Sabin referenced the 200 students BCCCA instructed in its first year, and its 52 graduating seniors, and how they moved through courses specifically designed to get the students into a career path, whether it was the medical, manufacturing, science, hospitality, or public safety fields.
“It’s all done in partnership with the school board, but we are a separate charter here at the college and career academy, and what that means is we can really kind of go outside the box. That means we can have kids leave at the middle of the day, go do something at your plant, come back here, get credit, get high school credit,” Sabin said. “... We’re not restricted by seat time. ... We’re not even restricted to having certified teachers. They could be experienced industry experts to be our instructors, so we’ve got some leeway there, but that comes with accountability. We’ve got to make sure that our students are performing.”
Among the ways manufacturers could become involved, Sabin explained, are offering internships to students, having an employee on an advisory board and making financial donations to the academy.
Janet Queen, representing Georgia Power on the BCCCA board, said the manufacturers needed to work with the academy to change public perceptions of not just manufacturing careers, but the students themselves. Having a four-year college degree is no longer the only way to be successful, she said.
“We have to change our way of thinking. We beat these stigmas over the head and told them they have to fit this mold. That mold is gone. This is a new day in education. ... We’re kidding ourselves if we think we’re always going to have 100 percent graduation rate, but there are some things we can do to make these kids successful through post-secondary,” Queen said. “If we can find this niche, be it engineering, be it [certified nursing assistant] pathway, the hospital — that’s our hugest program right here at the college and career [academy] right now. I see us outgrowing this program because it’s so huge.
“... We’ve got to change how we perceive. We’ve got to think outside the box. It’s not necessarily our students at this point that we have to convince that there are pathways out there to make them successful, it’s the parents. We’ve got to change that mindset of the parent. It’s going to take all of us in industry showing these people what jobs are out there, what career path the student is going to have to take to get from point A to point B.”
As one of the business representatives at the meeting, Beaulieu Commercial Director of Operations Chris Turner shared his experience of hiring BCCCA interns at the Adairsville plant. He said there were ways for manufacturers to comply with the restrictions placed on minors when they work in an industrial setting while ensuring the student has a productive internship for both the company and themselves.
“If you’ve got questions about how do you make this work, you have to start with the answer is, ‘yes.’ I know I was given a copy of the requirements for employing minors,” Turner said. “This is what I’ve told other people who’ve asked me, how did you make the program work: if Arby’s can figure out how to employ 16-year-olds that don’t cut their fingers off making roast beef sandwiches, then surely we as business leaders can too. ... But it’s been a great program and I’d encourage you to consider it. I know we’re trying to expand that across the school system. I don’t really care if you’re from my competitors or not, I’d be happy to explain how we’ve done that. It’s very simple. It starts with the answer is, ‘yes.’”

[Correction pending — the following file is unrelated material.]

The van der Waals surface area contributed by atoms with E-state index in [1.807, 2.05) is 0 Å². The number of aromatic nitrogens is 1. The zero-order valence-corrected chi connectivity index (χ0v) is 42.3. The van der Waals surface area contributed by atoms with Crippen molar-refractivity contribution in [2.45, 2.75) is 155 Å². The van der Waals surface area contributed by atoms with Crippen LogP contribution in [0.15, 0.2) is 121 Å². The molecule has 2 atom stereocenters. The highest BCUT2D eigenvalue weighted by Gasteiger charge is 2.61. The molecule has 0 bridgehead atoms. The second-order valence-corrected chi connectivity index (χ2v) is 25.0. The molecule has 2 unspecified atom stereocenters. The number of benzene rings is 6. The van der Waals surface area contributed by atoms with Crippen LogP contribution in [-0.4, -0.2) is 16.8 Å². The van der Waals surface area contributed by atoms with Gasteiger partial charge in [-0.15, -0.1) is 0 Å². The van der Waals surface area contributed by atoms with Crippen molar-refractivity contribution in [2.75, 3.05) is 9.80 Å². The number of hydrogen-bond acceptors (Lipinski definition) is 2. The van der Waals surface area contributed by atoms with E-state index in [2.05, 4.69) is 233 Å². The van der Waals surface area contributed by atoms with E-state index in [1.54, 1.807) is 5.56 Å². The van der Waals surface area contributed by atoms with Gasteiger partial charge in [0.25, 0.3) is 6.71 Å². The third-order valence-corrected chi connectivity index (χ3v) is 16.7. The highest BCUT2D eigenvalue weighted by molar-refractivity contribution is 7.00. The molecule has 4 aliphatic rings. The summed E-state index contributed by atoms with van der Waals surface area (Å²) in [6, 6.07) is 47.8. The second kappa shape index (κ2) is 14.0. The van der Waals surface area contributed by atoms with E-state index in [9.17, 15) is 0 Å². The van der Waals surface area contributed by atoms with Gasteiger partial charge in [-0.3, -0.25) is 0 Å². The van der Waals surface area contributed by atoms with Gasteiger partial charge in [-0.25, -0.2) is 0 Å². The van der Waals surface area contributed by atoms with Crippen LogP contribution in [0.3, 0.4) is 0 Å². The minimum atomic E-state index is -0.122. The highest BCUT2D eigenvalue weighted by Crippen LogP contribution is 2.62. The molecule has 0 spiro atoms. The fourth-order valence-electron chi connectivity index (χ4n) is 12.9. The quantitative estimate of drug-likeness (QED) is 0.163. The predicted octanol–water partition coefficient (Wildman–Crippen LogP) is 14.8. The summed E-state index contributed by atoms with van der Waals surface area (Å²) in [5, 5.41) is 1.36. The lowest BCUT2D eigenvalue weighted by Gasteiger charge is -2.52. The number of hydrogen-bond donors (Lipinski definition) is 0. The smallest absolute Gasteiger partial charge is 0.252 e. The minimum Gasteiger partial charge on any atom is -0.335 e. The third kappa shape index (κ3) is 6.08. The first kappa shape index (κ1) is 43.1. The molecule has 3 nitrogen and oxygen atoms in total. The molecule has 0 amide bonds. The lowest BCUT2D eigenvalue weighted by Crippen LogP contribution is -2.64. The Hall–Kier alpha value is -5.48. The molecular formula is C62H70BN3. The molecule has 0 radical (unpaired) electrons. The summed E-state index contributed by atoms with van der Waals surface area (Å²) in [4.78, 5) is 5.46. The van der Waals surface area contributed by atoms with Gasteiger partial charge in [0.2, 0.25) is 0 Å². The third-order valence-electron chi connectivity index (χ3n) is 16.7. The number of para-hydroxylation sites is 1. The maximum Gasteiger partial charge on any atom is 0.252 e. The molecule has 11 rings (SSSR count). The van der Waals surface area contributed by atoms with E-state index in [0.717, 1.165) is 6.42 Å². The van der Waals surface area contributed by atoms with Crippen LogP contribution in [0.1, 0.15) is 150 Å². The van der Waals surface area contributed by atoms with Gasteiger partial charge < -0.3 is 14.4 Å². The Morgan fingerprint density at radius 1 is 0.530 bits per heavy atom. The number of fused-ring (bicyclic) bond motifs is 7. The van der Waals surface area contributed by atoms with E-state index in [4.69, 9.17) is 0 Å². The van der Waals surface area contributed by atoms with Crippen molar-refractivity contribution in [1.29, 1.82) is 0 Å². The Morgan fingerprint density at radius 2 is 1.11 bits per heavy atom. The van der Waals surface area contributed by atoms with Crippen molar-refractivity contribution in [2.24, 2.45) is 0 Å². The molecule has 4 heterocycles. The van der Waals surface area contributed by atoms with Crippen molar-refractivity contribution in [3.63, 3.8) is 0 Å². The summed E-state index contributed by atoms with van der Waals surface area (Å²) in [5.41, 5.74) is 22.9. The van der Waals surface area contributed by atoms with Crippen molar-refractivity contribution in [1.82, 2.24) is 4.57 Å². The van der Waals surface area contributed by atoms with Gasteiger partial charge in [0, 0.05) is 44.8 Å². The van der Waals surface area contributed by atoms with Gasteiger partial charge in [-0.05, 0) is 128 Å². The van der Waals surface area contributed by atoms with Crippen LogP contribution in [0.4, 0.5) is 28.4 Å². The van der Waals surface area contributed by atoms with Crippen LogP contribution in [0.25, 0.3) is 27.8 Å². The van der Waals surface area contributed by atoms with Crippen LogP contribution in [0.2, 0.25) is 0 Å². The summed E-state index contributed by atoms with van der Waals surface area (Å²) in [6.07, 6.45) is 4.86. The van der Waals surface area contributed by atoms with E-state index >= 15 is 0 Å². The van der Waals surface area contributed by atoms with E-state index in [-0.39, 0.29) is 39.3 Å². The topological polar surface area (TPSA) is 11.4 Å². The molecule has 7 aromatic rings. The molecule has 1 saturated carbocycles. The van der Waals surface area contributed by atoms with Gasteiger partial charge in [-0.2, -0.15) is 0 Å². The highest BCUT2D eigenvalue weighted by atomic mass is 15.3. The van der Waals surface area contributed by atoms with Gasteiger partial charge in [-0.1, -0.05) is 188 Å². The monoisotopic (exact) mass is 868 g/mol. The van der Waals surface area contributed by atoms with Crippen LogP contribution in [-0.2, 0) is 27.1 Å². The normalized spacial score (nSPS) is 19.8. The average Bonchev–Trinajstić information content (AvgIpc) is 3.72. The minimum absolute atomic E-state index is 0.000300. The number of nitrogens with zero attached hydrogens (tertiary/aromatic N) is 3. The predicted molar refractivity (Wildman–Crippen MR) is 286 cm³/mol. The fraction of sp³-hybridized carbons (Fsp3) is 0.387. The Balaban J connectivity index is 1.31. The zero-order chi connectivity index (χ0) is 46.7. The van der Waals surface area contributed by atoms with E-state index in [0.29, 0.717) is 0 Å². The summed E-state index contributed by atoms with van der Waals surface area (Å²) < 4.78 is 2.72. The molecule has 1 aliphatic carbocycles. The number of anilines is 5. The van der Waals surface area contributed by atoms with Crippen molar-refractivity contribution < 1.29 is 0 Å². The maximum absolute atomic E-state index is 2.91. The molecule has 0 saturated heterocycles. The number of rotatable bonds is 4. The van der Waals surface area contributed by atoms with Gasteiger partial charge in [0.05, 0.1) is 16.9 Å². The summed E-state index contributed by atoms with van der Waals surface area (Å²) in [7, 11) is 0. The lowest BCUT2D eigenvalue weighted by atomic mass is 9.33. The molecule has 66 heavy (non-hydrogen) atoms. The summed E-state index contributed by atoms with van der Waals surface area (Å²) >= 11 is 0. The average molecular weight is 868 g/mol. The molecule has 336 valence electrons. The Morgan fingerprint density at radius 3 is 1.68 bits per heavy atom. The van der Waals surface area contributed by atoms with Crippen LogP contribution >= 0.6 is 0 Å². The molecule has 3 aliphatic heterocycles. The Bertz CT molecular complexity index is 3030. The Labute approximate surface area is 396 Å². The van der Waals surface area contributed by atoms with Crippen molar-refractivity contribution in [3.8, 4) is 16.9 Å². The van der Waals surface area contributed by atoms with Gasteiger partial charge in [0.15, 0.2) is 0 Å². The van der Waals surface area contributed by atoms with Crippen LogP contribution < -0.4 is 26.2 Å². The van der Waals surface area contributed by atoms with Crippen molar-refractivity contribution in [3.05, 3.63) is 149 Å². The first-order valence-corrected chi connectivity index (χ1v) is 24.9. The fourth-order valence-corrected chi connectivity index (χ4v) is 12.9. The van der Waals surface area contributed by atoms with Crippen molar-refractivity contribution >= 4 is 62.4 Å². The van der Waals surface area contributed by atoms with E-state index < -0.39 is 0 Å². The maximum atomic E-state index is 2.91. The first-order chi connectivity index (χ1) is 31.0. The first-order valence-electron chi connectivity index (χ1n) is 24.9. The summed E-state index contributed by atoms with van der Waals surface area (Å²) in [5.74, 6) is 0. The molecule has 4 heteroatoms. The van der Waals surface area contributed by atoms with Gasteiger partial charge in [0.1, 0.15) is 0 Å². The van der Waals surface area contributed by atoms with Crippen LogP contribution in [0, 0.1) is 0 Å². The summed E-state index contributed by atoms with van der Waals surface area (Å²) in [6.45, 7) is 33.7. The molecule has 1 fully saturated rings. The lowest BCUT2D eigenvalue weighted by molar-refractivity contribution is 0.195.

For the upcoming school year, Sabin said after the presentation, the BCCCA’s enrollment has roughly doubled to 426 students.
“I think it is not only a sign of success, but also about perception. In the past vocational schools have had the perception of those who can’t go to vocational schools. We’re changing that perception. We have students that are coming here that are dually enrolled in college, so these are high achievers who are motivated, who have a career plan. These are not only those who can, those are the ones that want and can that are coming here. I think that’s changing the perception about who’s coming here,” he said.
Sabin cited the academy’s flexibility in providing courses tailored to a particular business as one reason why the manufacturers, health care providers and other businesses have begun working with BCCCA. Such close cooperation, he believed, would address their future workforce needs.
“I think it’s more important than ever that we have a touchstone place where industry can come and say, hey, this is what we need five years, 10 years down the way that we can start developing now so these students are economic generators instead of being somebody who doesn’t really know what they want to do after high school,” he said.
Derek Keeney, an engineering manager at the Cartersville Anheuser-Busch brewery and newly elected Bartow County Board of Education member, sees the academy’s internships as valuable assets in both of his roles.
“What they do then is they see the choice they get to make. If they’re pulled away from that, you don’t get to see that choice. Once they’re interns, once they’re out there in the manufacturing segment, they can say, ‘OK, this is for me’ or ‘This isn’t for me’ and then they can pursue based on that,” he said. “There’s a tremendous amount to be said for leaving high school and getting out there and straight into the manufacturing sector, contributing to the economy and not going the college path.”
See future editions of The Daily Tribune News for interviews with BCCCA interns and their employers. For more information on the academy, visit www.bartow.k12.ga.us and click on the BCCCA link under schools.